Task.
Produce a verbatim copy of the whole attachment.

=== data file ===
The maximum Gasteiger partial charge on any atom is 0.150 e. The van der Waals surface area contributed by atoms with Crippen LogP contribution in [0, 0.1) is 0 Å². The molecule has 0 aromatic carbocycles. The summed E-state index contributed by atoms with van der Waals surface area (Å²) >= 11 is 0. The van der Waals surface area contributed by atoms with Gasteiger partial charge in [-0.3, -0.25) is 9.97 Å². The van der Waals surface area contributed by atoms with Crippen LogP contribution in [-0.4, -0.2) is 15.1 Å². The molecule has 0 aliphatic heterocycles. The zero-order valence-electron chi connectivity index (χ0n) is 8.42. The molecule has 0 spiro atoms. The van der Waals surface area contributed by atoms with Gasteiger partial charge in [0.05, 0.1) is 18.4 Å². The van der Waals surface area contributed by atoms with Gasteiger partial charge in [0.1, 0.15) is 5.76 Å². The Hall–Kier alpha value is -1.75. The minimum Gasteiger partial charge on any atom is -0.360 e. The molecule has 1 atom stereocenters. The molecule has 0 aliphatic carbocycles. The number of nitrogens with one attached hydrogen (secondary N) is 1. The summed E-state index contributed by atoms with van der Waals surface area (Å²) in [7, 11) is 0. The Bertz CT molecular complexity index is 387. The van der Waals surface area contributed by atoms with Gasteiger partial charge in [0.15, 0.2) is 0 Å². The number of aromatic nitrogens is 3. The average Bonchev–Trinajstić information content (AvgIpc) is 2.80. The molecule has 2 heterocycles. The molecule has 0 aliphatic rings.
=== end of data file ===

The maximum Gasteiger partial charge on any atom is 0.150 e. The van der Waals surface area contributed by atoms with Crippen LogP contribution in [0, 0.1) is 0 Å². The molecule has 0 aromatic carbocycles. The summed E-state index contributed by atoms with van der Waals surface area (Å²) >= 11 is 0. The van der Waals surface area contributed by atoms with Gasteiger partial charge in [-0.3, -0.25) is 9.97 Å². The van der Waals surface area contributed by atoms with Crippen LogP contribution in [-0.4, -0.2) is 15.1 Å². The molecule has 0 aliphatic heterocycles. The zero-order valence-electron chi connectivity index (χ0n) is 8.42. The molecule has 0 spiro atoms. The van der Waals surface area contributed by atoms with Gasteiger partial charge in [0.05, 0.1) is 18.4 Å². The van der Waals surface area contributed by atoms with Gasteiger partial charge in [0.1, 0.15) is 5.76 Å². The Hall–Kier alpha value is -1.75. The minimum Gasteiger partial charge on any atom is -0.360 e. The molecule has 1 atom stereocenters. The molecule has 0 aliphatic carbocycles. The number of nitrogens with one attached hydrogen (secondary N) is 1. The summed E-state index contributed by atoms with van der Waals surface area (Å²) in [7, 11) is 0. The Bertz CT molecular complexity index is 387. The van der Waals surface area contributed by atoms with Gasteiger partial charge in [0.15, 0.2) is 0 Å². The number of aromatic nitrogens is 3. The average Bonchev–Trinajstić information content (AvgIpc) is 2.80. The molecule has 2 heterocycles. The molecule has 0 aliphatic rings.